It is time to stop thinking we must protect nature and recognize that as much as every other life form on Earth, we are nature. We cannot separate ourselves from the water we drink, the food we eat or the air we breathe any more than we can care for just a single leaf on a tree. And yet, human law almost everywhere defines “nature” as property to be owned, commodified and destroyed at will for human profit. Most of the destruction of the Earth is sanctioned by law—from blowing the tops of mountains for coal; to fracturing the earth for oil and natural gas; to clear cutting the Amazon and displacing Indigenous communities. In so doing we are defying Natural Law that governs the planet’s life systems. Climate disruption is the direct result of human activities pushing beyond the limits of Natural Law.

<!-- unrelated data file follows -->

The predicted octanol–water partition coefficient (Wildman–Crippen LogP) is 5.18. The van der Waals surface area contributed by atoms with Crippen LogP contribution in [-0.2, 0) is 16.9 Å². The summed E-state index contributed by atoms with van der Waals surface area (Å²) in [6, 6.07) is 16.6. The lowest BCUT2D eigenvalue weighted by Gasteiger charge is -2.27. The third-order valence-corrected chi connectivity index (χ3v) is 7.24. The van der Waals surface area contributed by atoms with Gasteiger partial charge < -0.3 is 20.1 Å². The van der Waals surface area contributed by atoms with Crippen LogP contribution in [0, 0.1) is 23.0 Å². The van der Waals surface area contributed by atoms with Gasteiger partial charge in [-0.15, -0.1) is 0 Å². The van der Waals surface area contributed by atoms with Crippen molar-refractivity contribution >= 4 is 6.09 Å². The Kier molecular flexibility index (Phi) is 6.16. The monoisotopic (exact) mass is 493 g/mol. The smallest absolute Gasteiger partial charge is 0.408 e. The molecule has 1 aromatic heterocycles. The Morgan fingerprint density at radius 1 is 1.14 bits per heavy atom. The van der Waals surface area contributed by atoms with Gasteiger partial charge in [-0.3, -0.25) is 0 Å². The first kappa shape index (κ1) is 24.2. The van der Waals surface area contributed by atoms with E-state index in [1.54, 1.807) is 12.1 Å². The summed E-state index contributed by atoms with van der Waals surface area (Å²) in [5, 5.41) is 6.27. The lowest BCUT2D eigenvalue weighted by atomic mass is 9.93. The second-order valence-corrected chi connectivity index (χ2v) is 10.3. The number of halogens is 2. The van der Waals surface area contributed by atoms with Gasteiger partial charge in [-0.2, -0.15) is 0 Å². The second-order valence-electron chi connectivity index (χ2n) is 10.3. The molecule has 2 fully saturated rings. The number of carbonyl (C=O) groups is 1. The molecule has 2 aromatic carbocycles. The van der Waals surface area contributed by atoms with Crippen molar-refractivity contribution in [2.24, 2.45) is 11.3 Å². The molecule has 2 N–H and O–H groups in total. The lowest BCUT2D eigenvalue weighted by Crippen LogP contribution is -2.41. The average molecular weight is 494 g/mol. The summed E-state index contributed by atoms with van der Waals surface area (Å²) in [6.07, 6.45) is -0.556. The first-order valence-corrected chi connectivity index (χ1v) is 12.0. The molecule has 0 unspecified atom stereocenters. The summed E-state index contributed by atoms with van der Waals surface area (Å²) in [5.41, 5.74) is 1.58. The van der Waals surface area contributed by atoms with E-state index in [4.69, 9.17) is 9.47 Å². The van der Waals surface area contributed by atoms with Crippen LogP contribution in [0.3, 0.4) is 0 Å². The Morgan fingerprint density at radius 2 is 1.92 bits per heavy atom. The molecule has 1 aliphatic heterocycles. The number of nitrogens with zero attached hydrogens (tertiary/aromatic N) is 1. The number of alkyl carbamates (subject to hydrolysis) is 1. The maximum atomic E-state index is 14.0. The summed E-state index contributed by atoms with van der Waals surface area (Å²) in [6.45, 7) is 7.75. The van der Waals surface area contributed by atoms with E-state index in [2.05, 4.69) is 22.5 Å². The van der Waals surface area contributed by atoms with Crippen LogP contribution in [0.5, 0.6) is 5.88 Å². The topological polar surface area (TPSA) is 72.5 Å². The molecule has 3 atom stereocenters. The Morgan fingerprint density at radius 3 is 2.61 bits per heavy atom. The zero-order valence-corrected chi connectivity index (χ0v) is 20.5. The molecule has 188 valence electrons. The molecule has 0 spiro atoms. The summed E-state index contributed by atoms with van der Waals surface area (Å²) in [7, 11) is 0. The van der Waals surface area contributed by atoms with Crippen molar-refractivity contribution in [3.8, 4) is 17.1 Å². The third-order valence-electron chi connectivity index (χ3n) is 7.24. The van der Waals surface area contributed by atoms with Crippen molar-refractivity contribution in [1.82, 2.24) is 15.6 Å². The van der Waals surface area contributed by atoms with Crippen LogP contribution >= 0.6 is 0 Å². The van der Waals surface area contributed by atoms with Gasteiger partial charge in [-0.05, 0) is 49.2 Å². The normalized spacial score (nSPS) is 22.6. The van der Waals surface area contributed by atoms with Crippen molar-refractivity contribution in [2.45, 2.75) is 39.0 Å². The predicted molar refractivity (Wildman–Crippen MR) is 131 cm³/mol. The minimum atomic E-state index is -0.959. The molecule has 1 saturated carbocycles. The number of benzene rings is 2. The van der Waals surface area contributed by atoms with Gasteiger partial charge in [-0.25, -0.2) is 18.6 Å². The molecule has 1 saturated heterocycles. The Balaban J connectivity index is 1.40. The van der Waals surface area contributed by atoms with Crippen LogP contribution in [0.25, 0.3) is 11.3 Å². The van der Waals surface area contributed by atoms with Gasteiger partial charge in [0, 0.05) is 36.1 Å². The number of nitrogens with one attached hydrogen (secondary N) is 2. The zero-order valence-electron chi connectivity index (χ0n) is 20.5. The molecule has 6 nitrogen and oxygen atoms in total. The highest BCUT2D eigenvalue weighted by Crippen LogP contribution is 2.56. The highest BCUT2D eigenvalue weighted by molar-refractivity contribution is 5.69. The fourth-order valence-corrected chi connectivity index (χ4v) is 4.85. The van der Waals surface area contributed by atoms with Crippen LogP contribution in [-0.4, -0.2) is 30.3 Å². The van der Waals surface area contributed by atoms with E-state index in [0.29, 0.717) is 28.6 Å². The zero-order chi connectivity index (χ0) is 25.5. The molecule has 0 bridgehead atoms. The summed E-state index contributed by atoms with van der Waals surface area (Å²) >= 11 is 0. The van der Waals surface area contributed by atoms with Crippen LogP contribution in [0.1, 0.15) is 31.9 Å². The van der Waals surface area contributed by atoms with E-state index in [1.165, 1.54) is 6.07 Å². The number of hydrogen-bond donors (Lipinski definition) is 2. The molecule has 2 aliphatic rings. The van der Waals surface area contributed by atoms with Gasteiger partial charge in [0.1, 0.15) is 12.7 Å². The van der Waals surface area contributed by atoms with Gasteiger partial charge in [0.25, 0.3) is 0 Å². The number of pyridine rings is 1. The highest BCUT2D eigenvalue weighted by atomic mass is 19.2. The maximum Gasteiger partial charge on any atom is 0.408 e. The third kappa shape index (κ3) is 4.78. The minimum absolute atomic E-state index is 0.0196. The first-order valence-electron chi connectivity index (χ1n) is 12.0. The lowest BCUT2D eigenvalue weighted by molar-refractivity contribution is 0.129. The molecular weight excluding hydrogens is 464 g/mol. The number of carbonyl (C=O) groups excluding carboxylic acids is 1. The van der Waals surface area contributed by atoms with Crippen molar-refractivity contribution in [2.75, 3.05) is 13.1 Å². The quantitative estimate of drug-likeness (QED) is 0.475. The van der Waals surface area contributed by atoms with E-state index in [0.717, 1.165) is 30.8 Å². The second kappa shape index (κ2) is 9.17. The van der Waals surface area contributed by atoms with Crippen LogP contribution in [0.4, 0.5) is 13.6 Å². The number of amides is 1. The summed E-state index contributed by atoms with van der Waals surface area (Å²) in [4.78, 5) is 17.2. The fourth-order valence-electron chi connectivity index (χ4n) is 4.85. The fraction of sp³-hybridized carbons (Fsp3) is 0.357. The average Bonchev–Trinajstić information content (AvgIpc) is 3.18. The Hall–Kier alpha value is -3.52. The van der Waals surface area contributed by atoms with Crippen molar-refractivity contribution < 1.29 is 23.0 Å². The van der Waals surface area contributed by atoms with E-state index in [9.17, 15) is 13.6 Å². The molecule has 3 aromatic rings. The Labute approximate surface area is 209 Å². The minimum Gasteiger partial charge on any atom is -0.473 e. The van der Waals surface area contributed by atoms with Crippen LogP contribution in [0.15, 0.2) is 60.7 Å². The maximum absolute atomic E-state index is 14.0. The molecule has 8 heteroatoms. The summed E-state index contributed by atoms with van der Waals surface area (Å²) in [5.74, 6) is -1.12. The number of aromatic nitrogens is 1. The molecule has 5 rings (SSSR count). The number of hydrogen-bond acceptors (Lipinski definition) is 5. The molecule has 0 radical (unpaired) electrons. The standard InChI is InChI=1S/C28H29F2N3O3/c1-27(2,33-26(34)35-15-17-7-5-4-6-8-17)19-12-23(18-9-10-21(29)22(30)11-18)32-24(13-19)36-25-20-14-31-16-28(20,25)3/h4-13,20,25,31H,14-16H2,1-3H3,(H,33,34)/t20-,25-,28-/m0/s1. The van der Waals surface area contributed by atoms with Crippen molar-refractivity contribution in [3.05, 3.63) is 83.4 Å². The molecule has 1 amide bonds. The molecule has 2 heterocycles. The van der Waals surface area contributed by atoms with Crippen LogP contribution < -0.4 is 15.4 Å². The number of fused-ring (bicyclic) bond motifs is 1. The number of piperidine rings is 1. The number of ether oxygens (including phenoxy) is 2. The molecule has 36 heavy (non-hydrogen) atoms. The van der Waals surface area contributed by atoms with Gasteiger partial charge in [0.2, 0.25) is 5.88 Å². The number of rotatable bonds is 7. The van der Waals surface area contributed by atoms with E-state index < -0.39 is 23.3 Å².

To avert the worst impacts of the climate crisis and move toward a planet in balance, we must challenge the idea that Earth’s living systems are property and change our legal frameworks to adhere to the natural laws of the Earth. Recognizing Rights of Nature means that human activities and development must not interfere with the ability of ecosystems to absorb their impacts, to regenerate their natural capacities, to thrive and evolve, and requires that those responsible for destruction, including corporate actors and governments be held fully accountable.